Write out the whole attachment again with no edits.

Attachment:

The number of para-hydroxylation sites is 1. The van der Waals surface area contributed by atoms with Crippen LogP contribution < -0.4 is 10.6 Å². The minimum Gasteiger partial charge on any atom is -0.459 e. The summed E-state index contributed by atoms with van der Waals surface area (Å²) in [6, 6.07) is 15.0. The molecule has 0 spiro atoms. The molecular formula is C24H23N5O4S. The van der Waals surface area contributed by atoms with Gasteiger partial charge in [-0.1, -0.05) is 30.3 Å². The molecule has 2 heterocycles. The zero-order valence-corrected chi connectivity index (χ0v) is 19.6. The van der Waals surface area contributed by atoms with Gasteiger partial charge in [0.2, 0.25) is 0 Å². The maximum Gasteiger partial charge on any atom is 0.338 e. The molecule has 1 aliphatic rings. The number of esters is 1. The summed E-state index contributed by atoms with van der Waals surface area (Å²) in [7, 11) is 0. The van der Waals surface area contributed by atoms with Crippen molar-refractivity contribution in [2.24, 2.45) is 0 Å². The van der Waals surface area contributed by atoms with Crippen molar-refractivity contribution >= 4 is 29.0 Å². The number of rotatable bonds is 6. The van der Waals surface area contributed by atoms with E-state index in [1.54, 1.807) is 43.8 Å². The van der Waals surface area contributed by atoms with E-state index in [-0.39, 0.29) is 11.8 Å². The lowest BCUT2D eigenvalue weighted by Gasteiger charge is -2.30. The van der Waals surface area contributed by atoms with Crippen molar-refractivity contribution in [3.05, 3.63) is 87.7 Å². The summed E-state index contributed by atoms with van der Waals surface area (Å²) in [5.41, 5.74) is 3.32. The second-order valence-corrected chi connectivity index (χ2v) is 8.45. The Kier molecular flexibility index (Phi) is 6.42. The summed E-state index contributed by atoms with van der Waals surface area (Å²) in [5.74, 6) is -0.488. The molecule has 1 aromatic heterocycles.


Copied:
The number of para-hydroxylation sites is 1. The van der Waals surface area contributed by atoms with Crippen LogP contribution < -0.4 is 10.6 Å². The minimum Gasteiger partial charge on any atom is -0.459 e. The summed E-state index contributed by atoms with van der Waals surface area (Å²) in [6, 6.07) is 15.0. The molecule has 0 spiro atoms. The molecular formula is C24H23N5O4S. The van der Waals surface area contributed by atoms with Gasteiger partial charge in [-0.1, -0.05) is 30.3 Å². The molecule has 2 heterocycles. The zero-order valence-corrected chi connectivity index (χ0v) is 19.6. The van der Waals surface area contributed by atoms with Gasteiger partial charge in [0.2, 0.25) is 0 Å². The maximum Gasteiger partial charge on any atom is 0.338 e. The molecule has 1 aliphatic rings. The number of esters is 1. The summed E-state index contributed by atoms with van der Waals surface area (Å²) in [7, 11) is 0. The van der Waals surface area contributed by atoms with Crippen molar-refractivity contribution in [2.24, 2.45) is 0 Å². The van der Waals surface area contributed by atoms with Crippen molar-refractivity contribution >= 4 is 29.0 Å². The number of rotatable bonds is 6. The van der Waals surface area contributed by atoms with E-state index in [1.54, 1.807) is 43.8 Å². The van der Waals surface area contributed by atoms with E-state index in [-0.39, 0.29) is 11.8 Å². The lowest BCUT2D eigenvalue weighted by Gasteiger charge is -2.30. The van der Waals surface area contributed by atoms with Crippen molar-refractivity contribution in [3.05, 3.63) is 87.7 Å². The summed E-state index contributed by atoms with van der Waals surface area (Å²) in [5.41, 5.74) is 3.32. The second-order valence-corrected chi connectivity index (χ2v) is 8.45. The Kier molecular flexibility index (Phi) is 6.42. The summed E-state index contributed by atoms with van der Waals surface area (Å²) in [5.74, 6) is -0.488. The molecule has 1 aromatic heterocycles.